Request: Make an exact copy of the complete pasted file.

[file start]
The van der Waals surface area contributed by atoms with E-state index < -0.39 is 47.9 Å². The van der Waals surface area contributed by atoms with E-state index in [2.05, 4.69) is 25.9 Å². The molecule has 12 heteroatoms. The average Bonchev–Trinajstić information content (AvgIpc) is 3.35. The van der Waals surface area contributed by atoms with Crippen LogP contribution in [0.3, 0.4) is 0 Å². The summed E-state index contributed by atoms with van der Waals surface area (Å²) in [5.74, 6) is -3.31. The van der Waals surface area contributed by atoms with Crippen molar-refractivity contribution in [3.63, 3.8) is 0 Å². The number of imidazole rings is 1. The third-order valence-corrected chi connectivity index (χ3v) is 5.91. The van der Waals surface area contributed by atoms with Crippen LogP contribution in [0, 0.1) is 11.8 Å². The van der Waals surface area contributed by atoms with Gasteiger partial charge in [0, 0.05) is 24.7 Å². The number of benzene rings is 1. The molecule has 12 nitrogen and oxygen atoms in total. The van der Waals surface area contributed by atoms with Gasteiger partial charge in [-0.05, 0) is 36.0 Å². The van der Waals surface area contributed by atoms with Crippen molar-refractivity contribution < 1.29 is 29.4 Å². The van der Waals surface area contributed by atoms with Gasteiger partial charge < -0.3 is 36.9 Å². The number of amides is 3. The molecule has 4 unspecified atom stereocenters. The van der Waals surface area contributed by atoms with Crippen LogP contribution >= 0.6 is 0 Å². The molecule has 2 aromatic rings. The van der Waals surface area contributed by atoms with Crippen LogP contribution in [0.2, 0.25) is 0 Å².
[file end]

The van der Waals surface area contributed by atoms with E-state index < -0.39 is 47.9 Å². The van der Waals surface area contributed by atoms with E-state index in [2.05, 4.69) is 25.9 Å². The molecule has 12 heteroatoms. The average Bonchev–Trinajstić information content (AvgIpc) is 3.35. The van der Waals surface area contributed by atoms with Crippen LogP contribution in [0.3, 0.4) is 0 Å². The summed E-state index contributed by atoms with van der Waals surface area (Å²) in [5.74, 6) is -3.31. The van der Waals surface area contributed by atoms with Crippen molar-refractivity contribution in [3.63, 3.8) is 0 Å². The number of imidazole rings is 1. The third-order valence-corrected chi connectivity index (χ3v) is 5.91. The van der Waals surface area contributed by atoms with Crippen LogP contribution in [0, 0.1) is 11.8 Å². The van der Waals surface area contributed by atoms with Gasteiger partial charge in [0, 0.05) is 24.7 Å². The number of benzene rings is 1. The molecule has 12 nitrogen and oxygen atoms in total. The van der Waals surface area contributed by atoms with Gasteiger partial charge in [-0.05, 0) is 36.0 Å². The van der Waals surface area contributed by atoms with Crippen molar-refractivity contribution < 1.29 is 29.4 Å². The van der Waals surface area contributed by atoms with Gasteiger partial charge < -0.3 is 36.9 Å². The number of amides is 3. The molecule has 4 unspecified atom stereocenters. The van der Waals surface area contributed by atoms with Crippen LogP contribution >= 0.6 is 0 Å². The molecule has 2 aromatic rings. The van der Waals surface area contributed by atoms with Crippen LogP contribution in [0.2, 0.25) is 0 Å².